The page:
The power of the Primary Science Quality Mark

Jane Turner is PSQM programme leader and Associate Director of the Science Learning Centre East of England.

Attitudes to science are made in primary school; by the age of eleven most children have made up their mind about whether or not they like science[1]. That is why it is so important that young children experience science education of the highest quality while they are in primary school; science teaching and learning that enthuses and motivates them to carry on learning science, and equally importantly which develops the conceptual understanding of scientific ideas and the processes of enquiry that lie at the core of scientific understanding.

But for a number of years science in primary schools has been the Cinderella subject,  lagging behind English and maths in perceived importance and status, and consequently in curriculum time, budget allocation and teacher CPD.  Other subjects in danger of being side-lined such as Art, PE, Design Technology and Geography asserted their value through kite marking schemes, with various levels of sponsorship and support. However until 2008 no kite mark or award scheme existed to develop and celebrate the quality of science teaching and learning in primary schools.

Aware of this gap and of the impact of already established marks, a project was proposed by a partnership of the national network of Science Learning Centres, the Association for Science Education and Barnet Local Authority to pilot a Primary Science Quality Mark. The Wellcome Trust was approached for funding, and supported a two year pilot phase.  Following the success of this, the Trust awarded further funding to support the national roll out of the scheme in 2010.

Since then 600 primary, first and middle schools across the UK (including five British Forces schools in Germany and Cyprus) have achieved PSQM awards at either bronze, silver or gold levels. The award differs from other schemes in that an audit of current provision is the beginning, not the end of the process. It takes a year to achieve a Primary Science Quality Mark, a focused year during which subject leaders galvanise their colleagues, pupils, parents and governors to raise the profile and quality of science in their school. Supporting them to do this is their local expert PSQM hub leader, who offers professional development sessions, advice, support, feedback and encouragement. This overwhelmingly developmental model ensures that the final submission stage, when subject leaders write reflections on the impact of their leadership over the last year against each of the 12 PSQM criteria, often marks a milestone along a longer journey of growth in the profile and quality of science in their schools.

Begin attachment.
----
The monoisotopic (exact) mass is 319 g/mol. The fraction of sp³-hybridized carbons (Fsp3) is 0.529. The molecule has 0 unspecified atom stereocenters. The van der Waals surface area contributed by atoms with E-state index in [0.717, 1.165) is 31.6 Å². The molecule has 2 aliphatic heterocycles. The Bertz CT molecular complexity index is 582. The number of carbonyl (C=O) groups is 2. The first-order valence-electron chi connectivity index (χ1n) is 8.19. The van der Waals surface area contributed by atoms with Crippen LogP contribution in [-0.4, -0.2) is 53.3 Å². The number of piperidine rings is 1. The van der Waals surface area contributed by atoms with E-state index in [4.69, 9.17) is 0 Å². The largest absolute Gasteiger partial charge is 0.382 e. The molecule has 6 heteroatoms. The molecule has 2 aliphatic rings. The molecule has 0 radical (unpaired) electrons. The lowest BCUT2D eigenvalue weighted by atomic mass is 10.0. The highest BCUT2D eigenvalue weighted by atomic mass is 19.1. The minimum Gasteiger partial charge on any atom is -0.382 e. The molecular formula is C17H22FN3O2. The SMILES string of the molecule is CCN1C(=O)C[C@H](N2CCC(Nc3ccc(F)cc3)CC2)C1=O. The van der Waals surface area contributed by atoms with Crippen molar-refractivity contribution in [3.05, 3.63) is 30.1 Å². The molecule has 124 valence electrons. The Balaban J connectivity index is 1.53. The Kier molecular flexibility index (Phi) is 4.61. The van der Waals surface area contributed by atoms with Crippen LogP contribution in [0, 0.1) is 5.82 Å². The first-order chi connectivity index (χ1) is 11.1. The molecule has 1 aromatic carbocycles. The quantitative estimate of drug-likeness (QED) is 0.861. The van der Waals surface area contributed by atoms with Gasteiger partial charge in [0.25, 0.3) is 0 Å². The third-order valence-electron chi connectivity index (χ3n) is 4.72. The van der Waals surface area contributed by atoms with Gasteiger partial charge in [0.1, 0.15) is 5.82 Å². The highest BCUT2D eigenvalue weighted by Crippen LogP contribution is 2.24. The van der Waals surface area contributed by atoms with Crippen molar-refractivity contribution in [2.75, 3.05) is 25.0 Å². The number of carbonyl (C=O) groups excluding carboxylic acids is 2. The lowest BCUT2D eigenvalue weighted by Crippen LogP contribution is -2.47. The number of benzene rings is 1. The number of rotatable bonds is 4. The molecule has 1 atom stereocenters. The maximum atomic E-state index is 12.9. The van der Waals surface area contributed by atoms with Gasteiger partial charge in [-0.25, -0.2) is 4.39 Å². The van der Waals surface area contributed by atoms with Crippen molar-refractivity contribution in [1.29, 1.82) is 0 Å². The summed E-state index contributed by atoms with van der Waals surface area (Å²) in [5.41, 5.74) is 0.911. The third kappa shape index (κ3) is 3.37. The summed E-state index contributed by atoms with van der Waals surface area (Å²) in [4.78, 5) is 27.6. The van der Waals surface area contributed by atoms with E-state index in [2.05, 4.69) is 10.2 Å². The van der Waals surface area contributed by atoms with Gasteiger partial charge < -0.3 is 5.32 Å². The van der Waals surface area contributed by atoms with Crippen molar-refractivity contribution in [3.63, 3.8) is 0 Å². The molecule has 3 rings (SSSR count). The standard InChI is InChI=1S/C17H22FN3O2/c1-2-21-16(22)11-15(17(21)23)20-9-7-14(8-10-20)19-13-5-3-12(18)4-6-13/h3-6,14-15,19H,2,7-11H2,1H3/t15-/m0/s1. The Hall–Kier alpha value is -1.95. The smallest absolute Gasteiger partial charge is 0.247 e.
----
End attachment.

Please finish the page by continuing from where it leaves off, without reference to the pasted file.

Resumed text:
Every subject leader that has taken part in PSQM so far has reported a rise in the profile of science in their school, with colleagues, senior management and children and parents all gaining in confidence and awareness of the subject. One of this year’s awardees described a science fair at her school in these terms:  The best part was being able to stand back and watch everyone just get on with it. That’s when you know it’s something embedded, valued and owned by everybody.

But the impact of PSQM is not just self-reported. Ofsted recognised the value of the scheme in its first year, describing it as an important mechanism for bringing about improvement in primary science[2].  The Ofsted report also noted what Imran Khan called for in his rallying cry for a kite mark for science in secondary schools in the TES[3] earlier this year: evidence that strongly motivated professionals in science education can work with science-based industry and other agencies to promote higher standards in science education[4].

It can and has been done in primary schools; over 400 schools have already signed up, (and paid!) to work for and achieve a Primary Science Quality Mark Award in 2013. For more information go to www.psqm.org.uk

You can contact Jane at: j.turner@herts.ac.uk



[1] Royal Society. Taking a Leading Role. London: The Royal Society; 2006.

[2]January 2011 Ofsted Successful Science

[3] 15.04.12 Khan TES We need a Kitemark for science and maths

[4] January 2011 Ofsted Successful Science

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